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For Mary Elizabeth Muir, the mission remains the same as she moves to Holy Angels School

Mary Elizabeth Muir (in the gray t-shirt) lays down tape in a hallway at Holy Angels School with teacher Patti Lawler as part of the school's coronavirus reopening plans. Muir is in her first year as principal at Holy Angels after four years at All Saints Catholic School. (The Dialog/Mike Lang)

NEWARK — The drive to work takes her in a slightly different direction, but for Mary Elizabeth Muir, the destination remains the same. Muir is the new principal at Holy Angels School in Newark after four years in the same position at All Saints Catholic School in Elsmere. All Saints closed in June, a casualty of the coronavirus pandemic.

As was the case at All Saints, Holy Angels serves a diverse population of students. There are just more of them. The enrollment this year is around 360, down a bit from last year. Muir said that also can be attributed in large part to the virus. All Saints finished last year with 215 students. No matter what the number, the way she goes about her job will not change.

“I don’t think my approach is any different because my approach is that it’s all about each individual child. You need to know every child, that’s very important, to know them by name, to know their family and to know that they are connected to the school,” she said.

One of the differences is the physical size of the schools. Muir was told Holy Angels was “double the size with half the space,” but she has been impressed with the creative manner in which that space is used.

Since arriving in Newark in July, Muir and her staff have been busy getting ready for the return of students, who will attend one week at a time. She has met one-on-one with the faculty, one of whom, Esther Howard, came with her from All Saints. Approximately 20-25 students transferred as well, so Muir and Howard will have some familiar faces in the hallways as they get to know everyone else.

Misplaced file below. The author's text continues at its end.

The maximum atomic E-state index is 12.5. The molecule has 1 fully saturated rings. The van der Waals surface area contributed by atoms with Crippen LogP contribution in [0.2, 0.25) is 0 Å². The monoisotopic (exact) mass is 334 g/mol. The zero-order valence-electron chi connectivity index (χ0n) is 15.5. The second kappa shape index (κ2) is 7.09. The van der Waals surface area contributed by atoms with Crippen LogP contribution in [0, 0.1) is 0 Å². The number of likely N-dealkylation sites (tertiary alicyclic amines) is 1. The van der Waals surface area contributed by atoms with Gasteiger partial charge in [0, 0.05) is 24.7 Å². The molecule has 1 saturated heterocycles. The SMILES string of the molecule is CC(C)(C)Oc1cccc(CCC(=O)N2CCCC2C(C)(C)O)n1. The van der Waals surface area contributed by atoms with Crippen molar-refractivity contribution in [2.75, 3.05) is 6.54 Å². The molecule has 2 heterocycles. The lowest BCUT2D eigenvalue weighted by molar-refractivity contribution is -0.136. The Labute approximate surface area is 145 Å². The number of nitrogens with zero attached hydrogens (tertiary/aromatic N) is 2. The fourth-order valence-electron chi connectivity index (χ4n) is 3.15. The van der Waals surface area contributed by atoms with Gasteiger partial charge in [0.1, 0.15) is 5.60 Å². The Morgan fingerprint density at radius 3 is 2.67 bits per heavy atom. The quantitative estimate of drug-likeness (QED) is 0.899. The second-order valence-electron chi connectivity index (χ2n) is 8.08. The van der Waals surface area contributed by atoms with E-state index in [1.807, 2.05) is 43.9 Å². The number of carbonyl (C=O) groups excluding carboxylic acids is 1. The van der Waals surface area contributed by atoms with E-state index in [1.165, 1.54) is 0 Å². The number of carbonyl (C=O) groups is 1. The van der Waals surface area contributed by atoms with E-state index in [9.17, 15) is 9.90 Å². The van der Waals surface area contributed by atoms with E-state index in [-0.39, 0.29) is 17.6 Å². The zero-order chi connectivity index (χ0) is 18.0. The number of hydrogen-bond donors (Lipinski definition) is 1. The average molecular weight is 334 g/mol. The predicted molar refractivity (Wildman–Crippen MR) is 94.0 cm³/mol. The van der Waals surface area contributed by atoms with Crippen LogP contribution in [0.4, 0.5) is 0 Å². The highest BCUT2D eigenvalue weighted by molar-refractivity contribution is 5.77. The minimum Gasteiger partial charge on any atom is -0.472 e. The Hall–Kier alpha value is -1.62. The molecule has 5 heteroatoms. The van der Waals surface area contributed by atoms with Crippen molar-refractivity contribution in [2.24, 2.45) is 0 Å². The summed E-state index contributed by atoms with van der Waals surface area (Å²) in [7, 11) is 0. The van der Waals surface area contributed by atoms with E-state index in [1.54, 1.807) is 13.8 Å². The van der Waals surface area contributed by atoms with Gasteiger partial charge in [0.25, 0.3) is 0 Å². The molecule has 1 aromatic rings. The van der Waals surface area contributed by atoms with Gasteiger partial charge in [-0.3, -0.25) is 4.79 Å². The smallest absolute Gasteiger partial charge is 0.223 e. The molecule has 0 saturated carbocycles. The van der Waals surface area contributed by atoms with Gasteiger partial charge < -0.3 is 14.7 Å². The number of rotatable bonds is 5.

The teachers and staff who have been at the school are very important, Muir said, because they know how everything works. She wants a collaborative relationship with them.

Muir is happy to be working with Holy Angels pastor Father Stanislao Esposito. All Saints had a board of specified jurisdiction that set policy, but Holy Angels does not work under that model. There is an advisory board, but Father Esposito has the final say.

Muir said the priest has expressed confidence in her to make the right decisions for the school.

“He’s already told me that he trusts me, and decisions are mine to make,” she said. “We certainly want to work in partnership. I think we’ll work in partnership really well. I think we have similar perspectives.”

Father Esposito has a background as a teacher in the Diocese of Wilmington at St. Edmond’s Academy and St. Peter the Apostle School in New Castle.

“He knows what it is to be in the school as a teacher,” Muir said.

There are similar concerns in every school, none of which should come as a surprise to the new principal.

“I’m not surprised by anything in Catholic education. I’ve been a lot of places. Catholic education is a wonderful thing. It’s universal. It’s the mission. I don’t think anything overly surprised me,” she said.

“Financial challenges remain the same. Every principal in every Catholic school worries about finances, especially now because of COVID. It doesn’t change from school to school.”

The bottom line is she’s at Holy Angels now and “thrilled to be here.

“It really is about the individual children. Yes, we educate them, but you can’t educate them if you don’t know them.”